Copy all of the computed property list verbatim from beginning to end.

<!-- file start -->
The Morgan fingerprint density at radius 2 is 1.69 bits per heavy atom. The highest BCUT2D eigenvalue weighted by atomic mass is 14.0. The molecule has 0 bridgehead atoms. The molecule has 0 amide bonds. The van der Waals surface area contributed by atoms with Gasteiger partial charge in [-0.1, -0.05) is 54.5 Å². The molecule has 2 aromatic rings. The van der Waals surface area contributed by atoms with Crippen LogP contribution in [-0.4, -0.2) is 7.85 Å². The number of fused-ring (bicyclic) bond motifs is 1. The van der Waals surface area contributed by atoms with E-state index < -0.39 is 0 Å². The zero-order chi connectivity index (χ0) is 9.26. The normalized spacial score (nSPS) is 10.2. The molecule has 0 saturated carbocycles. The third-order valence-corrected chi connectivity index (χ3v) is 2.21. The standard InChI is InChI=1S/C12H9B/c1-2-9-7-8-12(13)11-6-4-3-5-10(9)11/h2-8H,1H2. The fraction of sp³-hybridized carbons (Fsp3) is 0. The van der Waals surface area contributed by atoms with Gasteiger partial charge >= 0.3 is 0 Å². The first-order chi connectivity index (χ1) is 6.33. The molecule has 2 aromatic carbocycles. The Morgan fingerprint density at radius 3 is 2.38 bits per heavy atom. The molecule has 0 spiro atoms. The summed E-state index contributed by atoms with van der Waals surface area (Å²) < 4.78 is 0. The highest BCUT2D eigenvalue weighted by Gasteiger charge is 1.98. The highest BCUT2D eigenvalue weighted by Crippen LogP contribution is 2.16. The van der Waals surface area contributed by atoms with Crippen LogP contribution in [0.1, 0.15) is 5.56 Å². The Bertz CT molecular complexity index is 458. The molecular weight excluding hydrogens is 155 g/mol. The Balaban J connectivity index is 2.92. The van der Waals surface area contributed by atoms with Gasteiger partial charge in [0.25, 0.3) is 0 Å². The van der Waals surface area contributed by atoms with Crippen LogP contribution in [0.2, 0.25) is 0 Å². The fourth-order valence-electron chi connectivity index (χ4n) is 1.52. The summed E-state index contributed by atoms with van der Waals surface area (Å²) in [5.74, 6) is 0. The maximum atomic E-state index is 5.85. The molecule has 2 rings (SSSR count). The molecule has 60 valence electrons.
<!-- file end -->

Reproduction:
The Morgan fingerprint density at radius 2 is 1.69 bits per heavy atom. The highest BCUT2D eigenvalue weighted by atomic mass is 14.0. The molecule has 0 bridgehead atoms. The molecule has 0 amide bonds. The van der Waals surface area contributed by atoms with Gasteiger partial charge in [-0.1, -0.05) is 54.5 Å². The molecule has 2 aromatic rings. The van der Waals surface area contributed by atoms with Crippen LogP contribution in [-0.4, -0.2) is 7.85 Å². The number of fused-ring (bicyclic) bond motifs is 1. The van der Waals surface area contributed by atoms with E-state index < -0.39 is 0 Å². The zero-order chi connectivity index (χ0) is 9.26. The normalized spacial score (nSPS) is 10.2. The molecule has 0 saturated carbocycles. The third-order valence-corrected chi connectivity index (χ3v) is 2.21. The standard InChI is InChI=1S/C12H9B/c1-2-9-7-8-12(13)11-6-4-3-5-10(9)11/h2-8H,1H2. The fraction of sp³-hybridized carbons (Fsp3) is 0. The van der Waals surface area contributed by atoms with Gasteiger partial charge >= 0.3 is 0 Å². The first-order chi connectivity index (χ1) is 6.33. The molecule has 2 aromatic carbocycles. The Morgan fingerprint density at radius 3 is 2.38 bits per heavy atom. The molecule has 0 spiro atoms. The summed E-state index contributed by atoms with van der Waals surface area (Å²) < 4.78 is 0. The highest BCUT2D eigenvalue weighted by Gasteiger charge is 1.98. The highest BCUT2D eigenvalue weighted by Crippen LogP contribution is 2.16. The van der Waals surface area contributed by atoms with Crippen LogP contribution in [0.1, 0.15) is 5.56 Å². The Bertz CT molecular complexity index is 458. The molecular weight excluding hydrogens is 155 g/mol. The Balaban J connectivity index is 2.92. The van der Waals surface area contributed by atoms with Gasteiger partial charge in [0.25, 0.3) is 0 Å². The van der Waals surface area contributed by atoms with Crippen LogP contribution in [0.2, 0.25) is 0 Å². The fourth-order valence-electron chi connectivity index (χ4n) is 1.52. The summed E-state index contributed by atoms with van der Waals surface area (Å²) in [5.74, 6) is 0. The maximum atomic E-state index is 5.85. The molecule has 2 rings (SSSR count). The molecule has 60 valence electrons.